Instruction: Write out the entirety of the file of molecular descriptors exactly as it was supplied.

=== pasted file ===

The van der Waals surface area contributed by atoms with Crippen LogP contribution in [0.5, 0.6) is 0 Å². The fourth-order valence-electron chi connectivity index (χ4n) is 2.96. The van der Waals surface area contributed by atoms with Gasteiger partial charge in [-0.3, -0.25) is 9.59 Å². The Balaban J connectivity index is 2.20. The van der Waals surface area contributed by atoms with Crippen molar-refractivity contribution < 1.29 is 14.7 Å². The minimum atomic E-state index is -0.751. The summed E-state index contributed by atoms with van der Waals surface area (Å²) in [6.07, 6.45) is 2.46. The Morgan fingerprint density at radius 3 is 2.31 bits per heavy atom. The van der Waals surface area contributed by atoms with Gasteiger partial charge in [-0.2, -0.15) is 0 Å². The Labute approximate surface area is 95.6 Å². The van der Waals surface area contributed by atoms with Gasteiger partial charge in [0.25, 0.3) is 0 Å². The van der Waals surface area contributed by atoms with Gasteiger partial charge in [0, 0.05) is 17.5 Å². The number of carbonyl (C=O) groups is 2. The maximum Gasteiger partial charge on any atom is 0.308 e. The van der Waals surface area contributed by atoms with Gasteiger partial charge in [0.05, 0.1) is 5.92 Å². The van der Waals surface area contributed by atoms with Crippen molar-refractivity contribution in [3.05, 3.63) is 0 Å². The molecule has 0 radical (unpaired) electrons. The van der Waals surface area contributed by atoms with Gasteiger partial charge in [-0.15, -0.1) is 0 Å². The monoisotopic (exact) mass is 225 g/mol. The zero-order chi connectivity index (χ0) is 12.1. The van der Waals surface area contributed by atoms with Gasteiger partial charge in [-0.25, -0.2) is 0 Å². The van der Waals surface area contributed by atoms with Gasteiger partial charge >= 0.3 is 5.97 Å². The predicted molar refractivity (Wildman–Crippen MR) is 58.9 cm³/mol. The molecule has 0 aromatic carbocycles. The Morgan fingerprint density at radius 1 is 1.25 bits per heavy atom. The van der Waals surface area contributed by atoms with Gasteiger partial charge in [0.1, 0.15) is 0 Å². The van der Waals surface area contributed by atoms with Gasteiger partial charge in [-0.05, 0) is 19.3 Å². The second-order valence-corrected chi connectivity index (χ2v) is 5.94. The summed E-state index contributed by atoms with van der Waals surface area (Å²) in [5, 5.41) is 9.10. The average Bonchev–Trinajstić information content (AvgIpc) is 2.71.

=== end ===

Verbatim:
The van der Waals surface area contributed by atoms with Crippen LogP contribution in [0.5, 0.6) is 0 Å². The fourth-order valence-electron chi connectivity index (χ4n) is 2.96. The van der Waals surface area contributed by atoms with Gasteiger partial charge in [-0.3, -0.25) is 9.59 Å². The Balaban J connectivity index is 2.20. The van der Waals surface area contributed by atoms with Crippen molar-refractivity contribution < 1.29 is 14.7 Å². The minimum atomic E-state index is -0.751. The summed E-state index contributed by atoms with van der Waals surface area (Å²) in [6.07, 6.45) is 2.46. The Morgan fingerprint density at radius 3 is 2.31 bits per heavy atom. The van der Waals surface area contributed by atoms with Gasteiger partial charge in [-0.2, -0.15) is 0 Å². The Labute approximate surface area is 95.6 Å². The van der Waals surface area contributed by atoms with Gasteiger partial charge in [0.25, 0.3) is 0 Å². The van der Waals surface area contributed by atoms with Gasteiger partial charge in [0, 0.05) is 17.5 Å². The number of carbonyl (C=O) groups is 2. The maximum Gasteiger partial charge on any atom is 0.308 e. The van der Waals surface area contributed by atoms with Gasteiger partial charge in [0.05, 0.1) is 5.92 Å². The van der Waals surface area contributed by atoms with Crippen molar-refractivity contribution in [3.05, 3.63) is 0 Å². The molecule has 0 radical (unpaired) electrons. The van der Waals surface area contributed by atoms with Gasteiger partial charge in [-0.15, -0.1) is 0 Å². The monoisotopic (exact) mass is 225 g/mol. The zero-order chi connectivity index (χ0) is 12.1. The van der Waals surface area contributed by atoms with Gasteiger partial charge in [-0.25, -0.2) is 0 Å². The van der Waals surface area contributed by atoms with Gasteiger partial charge >= 0.3 is 5.97 Å². The predicted molar refractivity (Wildman–Crippen MR) is 58.9 cm³/mol. The molecule has 0 aromatic carbocycles. The Morgan fingerprint density at radius 1 is 1.25 bits per heavy atom. The van der Waals surface area contributed by atoms with Gasteiger partial charge in [0.1, 0.15) is 0 Å². The van der Waals surface area contributed by atoms with Gasteiger partial charge in [-0.05, 0) is 19.3 Å². The second-order valence-corrected chi connectivity index (χ2v) is 5.94. The summed E-state index contributed by atoms with van der Waals surface area (Å²) in [5, 5.41) is 9.10. The average Bonchev–Trinajstić information content (AvgIpc) is 2.71.